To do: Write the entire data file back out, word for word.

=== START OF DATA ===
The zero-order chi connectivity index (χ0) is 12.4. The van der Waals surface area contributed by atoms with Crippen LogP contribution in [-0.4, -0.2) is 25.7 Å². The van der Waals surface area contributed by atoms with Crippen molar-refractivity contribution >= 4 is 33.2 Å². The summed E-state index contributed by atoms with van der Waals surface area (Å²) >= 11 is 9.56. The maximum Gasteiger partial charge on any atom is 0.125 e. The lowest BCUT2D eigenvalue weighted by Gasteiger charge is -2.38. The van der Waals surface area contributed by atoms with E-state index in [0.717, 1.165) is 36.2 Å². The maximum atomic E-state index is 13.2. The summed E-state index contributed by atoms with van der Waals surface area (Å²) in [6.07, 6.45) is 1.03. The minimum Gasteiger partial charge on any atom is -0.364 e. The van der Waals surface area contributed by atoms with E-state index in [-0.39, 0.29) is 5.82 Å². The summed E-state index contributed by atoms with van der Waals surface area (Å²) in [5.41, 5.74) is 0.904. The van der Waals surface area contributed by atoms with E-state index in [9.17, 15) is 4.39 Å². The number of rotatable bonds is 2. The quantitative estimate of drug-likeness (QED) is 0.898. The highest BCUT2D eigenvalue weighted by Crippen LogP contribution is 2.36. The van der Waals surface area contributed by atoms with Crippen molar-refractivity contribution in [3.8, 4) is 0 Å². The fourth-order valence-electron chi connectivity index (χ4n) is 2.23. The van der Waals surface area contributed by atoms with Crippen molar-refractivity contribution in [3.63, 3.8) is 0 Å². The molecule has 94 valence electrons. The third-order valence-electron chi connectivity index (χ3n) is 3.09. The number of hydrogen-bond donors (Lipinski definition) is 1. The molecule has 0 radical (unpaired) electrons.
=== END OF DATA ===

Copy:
The zero-order chi connectivity index (χ0) is 12.4. The van der Waals surface area contributed by atoms with Crippen LogP contribution in [-0.4, -0.2) is 25.7 Å². The van der Waals surface area contributed by atoms with Crippen molar-refractivity contribution >= 4 is 33.2 Å². The summed E-state index contributed by atoms with van der Waals surface area (Å²) >= 11 is 9.56. The maximum Gasteiger partial charge on any atom is 0.125 e. The lowest BCUT2D eigenvalue weighted by Gasteiger charge is -2.38. The van der Waals surface area contributed by atoms with E-state index in [0.717, 1.165) is 36.2 Å². The maximum atomic E-state index is 13.2. The summed E-state index contributed by atoms with van der Waals surface area (Å²) in [6.07, 6.45) is 1.03. The minimum Gasteiger partial charge on any atom is -0.364 e. The van der Waals surface area contributed by atoms with E-state index in [-0.39, 0.29) is 5.82 Å². The summed E-state index contributed by atoms with van der Waals surface area (Å²) in [5.41, 5.74) is 0.904. The van der Waals surface area contributed by atoms with E-state index in [9.17, 15) is 4.39 Å². The number of rotatable bonds is 2. The quantitative estimate of drug-likeness (QED) is 0.898. The highest BCUT2D eigenvalue weighted by Crippen LogP contribution is 2.36. The van der Waals surface area contributed by atoms with Crippen molar-refractivity contribution in [3.8, 4) is 0 Å². The fourth-order valence-electron chi connectivity index (χ4n) is 2.23. The van der Waals surface area contributed by atoms with Crippen molar-refractivity contribution in [3.63, 3.8) is 0 Å². The molecule has 94 valence electrons. The third-order valence-electron chi connectivity index (χ3n) is 3.09. The number of hydrogen-bond donors (Lipinski definition) is 1. The molecule has 0 radical (unpaired) electrons.